Commuting in a Wheelchair


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You think you have a bad commute?  Try doing Maclean Sarr’s hour and a half trip each way… in a wheelchair.

Unable to walk since contracting cerebral palsy as an infant, the 22-year-old Sarr is now a student at Gateway Community College in New Haven but lives in Westbrook.  That means a 28-mile trip each way, in his motorized wheelchair, in a bus, a train and another bus.

Sarr lives within “walking distance” of the Westbrook station serving Shore Line East trains, but there are no sidewalks and too much traffic, so the Nine Towns Transit bus is his best option.  Arriving at the “beautiful new (train) station” he drives his chair up a ramp and positions himself for the rear car of the train where his chair can be accommodated.

But last Monday when the train arrived, nobody could find the metal bridge plate to cover the six-inch gap between the platform and the railcar.  So the train left without him.  That’s when he went to Twitter.

I saw his cry for help and forwarded it to the right folks at CDOT who immediately contacted Amtrak (which operates Shore Line East trains) and addressed the issue.  Thank you, CDOT!

But this incident got me thinking of what it must be like to commute without being able to walk.  Chatting with Maclean, I found him to be smart, articulate and in no way bitter about his lot in life.

“It’s like an adventure every day,” he told me. “I don’t get out much, being something of a homebody,” so studying at Gateway is obviously the high point of his day.

Maclean travels alone without the assistance of an aide, juggling books and a laptop on his 500 pound motorized wheelchair.  He doesn’t describe himself as handicapped and certainly not disabled, just “wheelchair bound”.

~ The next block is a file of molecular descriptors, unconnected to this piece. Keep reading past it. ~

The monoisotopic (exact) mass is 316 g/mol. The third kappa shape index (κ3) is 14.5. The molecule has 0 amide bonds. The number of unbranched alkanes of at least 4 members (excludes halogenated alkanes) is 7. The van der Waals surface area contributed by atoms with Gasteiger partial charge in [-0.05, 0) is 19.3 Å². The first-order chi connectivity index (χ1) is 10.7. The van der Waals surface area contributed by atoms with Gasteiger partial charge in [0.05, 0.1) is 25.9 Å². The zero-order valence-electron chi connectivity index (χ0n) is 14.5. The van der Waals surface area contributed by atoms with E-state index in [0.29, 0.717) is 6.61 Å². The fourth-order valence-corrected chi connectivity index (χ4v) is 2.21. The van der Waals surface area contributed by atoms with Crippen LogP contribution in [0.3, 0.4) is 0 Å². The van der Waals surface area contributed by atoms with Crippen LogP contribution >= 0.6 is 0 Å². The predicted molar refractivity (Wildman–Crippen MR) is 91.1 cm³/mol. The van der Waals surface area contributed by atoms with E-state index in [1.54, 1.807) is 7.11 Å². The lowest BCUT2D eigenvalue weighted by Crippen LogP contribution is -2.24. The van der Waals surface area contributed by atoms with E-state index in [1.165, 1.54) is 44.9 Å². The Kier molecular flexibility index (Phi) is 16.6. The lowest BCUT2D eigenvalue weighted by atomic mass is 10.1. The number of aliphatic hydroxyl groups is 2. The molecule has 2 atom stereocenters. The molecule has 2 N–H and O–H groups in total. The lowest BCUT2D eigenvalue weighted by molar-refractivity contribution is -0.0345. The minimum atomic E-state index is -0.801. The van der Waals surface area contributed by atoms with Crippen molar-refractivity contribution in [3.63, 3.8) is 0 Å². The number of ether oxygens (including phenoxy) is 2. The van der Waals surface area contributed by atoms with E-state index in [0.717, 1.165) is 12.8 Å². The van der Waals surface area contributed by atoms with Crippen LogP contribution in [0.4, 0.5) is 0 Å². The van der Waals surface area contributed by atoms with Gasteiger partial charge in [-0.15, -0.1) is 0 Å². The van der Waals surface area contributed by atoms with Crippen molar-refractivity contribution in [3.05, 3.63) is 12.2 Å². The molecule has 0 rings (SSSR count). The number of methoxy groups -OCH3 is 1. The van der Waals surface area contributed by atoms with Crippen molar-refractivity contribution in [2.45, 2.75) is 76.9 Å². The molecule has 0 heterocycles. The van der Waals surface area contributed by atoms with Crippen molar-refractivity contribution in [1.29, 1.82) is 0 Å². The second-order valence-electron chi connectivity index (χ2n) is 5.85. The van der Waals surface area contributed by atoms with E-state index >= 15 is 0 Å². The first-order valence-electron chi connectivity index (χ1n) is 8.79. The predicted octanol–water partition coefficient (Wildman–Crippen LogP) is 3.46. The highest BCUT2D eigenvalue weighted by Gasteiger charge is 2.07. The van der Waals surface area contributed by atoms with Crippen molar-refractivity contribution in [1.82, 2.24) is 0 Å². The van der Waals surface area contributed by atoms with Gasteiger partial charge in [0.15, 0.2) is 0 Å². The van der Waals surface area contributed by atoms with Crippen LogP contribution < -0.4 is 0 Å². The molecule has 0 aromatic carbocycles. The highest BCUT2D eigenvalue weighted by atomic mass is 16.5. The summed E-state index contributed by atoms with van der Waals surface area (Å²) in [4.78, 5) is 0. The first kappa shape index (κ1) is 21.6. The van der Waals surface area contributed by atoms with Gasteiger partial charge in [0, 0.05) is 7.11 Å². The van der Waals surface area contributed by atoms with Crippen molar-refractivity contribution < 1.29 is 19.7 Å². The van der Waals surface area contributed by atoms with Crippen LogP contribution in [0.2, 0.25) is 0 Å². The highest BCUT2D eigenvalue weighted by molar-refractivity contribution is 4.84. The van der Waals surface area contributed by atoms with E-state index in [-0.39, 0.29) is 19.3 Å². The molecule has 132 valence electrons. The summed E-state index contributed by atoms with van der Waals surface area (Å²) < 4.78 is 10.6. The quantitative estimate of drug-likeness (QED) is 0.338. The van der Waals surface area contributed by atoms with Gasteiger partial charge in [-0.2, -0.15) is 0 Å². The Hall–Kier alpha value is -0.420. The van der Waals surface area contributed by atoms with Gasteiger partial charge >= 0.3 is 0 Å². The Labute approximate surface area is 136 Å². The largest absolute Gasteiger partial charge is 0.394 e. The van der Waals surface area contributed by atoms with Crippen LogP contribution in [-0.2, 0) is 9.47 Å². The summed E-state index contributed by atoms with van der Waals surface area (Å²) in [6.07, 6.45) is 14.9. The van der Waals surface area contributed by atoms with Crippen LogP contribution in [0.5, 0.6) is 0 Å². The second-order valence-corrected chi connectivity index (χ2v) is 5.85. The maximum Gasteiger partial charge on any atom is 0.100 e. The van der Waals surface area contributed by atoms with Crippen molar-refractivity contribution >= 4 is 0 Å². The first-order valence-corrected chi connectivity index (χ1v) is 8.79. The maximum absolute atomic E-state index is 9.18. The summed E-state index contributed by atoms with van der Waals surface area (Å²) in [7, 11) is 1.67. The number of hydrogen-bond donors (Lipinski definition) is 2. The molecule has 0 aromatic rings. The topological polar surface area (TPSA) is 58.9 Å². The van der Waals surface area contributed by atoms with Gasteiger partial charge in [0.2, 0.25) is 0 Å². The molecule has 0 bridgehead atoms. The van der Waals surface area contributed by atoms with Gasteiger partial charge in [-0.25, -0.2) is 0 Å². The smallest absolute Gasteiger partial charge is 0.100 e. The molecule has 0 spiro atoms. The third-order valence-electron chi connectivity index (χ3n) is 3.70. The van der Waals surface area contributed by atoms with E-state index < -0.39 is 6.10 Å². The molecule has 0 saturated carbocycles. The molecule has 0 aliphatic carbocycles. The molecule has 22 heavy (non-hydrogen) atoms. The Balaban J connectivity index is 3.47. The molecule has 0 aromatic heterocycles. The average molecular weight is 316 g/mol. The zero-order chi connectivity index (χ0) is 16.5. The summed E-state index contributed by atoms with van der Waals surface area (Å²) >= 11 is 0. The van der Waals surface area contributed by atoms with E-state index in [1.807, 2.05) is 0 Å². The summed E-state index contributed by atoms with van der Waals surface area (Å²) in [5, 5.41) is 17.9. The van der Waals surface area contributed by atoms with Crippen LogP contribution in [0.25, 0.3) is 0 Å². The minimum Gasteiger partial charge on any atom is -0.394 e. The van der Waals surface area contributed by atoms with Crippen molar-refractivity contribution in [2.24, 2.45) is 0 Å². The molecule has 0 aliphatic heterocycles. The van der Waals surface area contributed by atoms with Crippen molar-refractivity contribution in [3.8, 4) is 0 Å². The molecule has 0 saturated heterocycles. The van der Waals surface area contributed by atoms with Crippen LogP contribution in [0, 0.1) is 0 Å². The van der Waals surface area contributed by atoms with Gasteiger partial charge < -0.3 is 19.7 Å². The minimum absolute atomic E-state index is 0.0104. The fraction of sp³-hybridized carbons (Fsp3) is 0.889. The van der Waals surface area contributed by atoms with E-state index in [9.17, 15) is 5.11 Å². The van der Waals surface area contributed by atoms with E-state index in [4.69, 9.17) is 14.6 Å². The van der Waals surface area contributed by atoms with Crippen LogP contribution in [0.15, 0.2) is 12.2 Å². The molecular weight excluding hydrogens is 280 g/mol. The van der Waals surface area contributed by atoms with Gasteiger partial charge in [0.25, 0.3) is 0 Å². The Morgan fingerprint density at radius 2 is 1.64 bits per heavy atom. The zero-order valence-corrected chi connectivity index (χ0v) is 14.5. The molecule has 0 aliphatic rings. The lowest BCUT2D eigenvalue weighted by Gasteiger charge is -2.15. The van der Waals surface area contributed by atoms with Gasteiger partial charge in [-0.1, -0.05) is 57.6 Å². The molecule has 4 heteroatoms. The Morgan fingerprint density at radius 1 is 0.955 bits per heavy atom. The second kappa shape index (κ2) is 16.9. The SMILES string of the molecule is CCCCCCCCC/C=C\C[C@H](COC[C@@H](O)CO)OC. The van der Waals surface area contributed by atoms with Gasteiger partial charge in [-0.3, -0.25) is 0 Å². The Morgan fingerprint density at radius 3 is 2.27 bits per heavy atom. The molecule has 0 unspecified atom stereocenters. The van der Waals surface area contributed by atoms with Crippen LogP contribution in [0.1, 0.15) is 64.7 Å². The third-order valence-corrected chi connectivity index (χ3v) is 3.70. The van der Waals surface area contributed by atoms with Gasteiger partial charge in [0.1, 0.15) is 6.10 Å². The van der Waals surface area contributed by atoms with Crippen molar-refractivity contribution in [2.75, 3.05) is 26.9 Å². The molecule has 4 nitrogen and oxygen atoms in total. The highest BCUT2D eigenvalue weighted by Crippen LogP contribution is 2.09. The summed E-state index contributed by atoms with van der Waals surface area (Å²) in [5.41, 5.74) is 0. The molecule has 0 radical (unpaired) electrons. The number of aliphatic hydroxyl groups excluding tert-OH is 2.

Bad weather is a challenge especially on icy surfaces. “I feel safe,” he says. “It just means you have to take extra time.”  Heavy rain is more of a hassle as he can’t carry an umbrella but has to keep his chair’s joystick controls dry.

The reason Maclean and almost 3 million other wheelchair users in this country can get around is the Americans with Disabilities Act (ADA) which became law in 1990 and turned transportation into a civil right.  Any transit agency accepting Federal money to buy trains or buses must make them accessible.

“It’s hard enough to find a job let alone get there,” says Doug Holcomb of Greater Bridgeport Transit.  “So many of these people have nobody to help them.  Our paratransit service even takes people to the hospital.”

Organizations like The Kennedy Center in Trumbull offer free “travel training” courses for clients with all kinds of mobility challenges, from the physical (like being blind or unable to walk) to the emotional (phobias or inability to read a timetable).  The mobility their clients have achieved has changed their lives.

How can we help a fellow commuter we might come across, someone who is blind, in a wheelchair or otherwise physically challenged? 

“Ask first,” says Maclean.   “Other commuters are very nice,” he says. “But they think they’re helping me when they may actually be getting in the way”.

Even if those in need decline your help, chat them up.  You’ll enjoy getting to know your fellow commuters.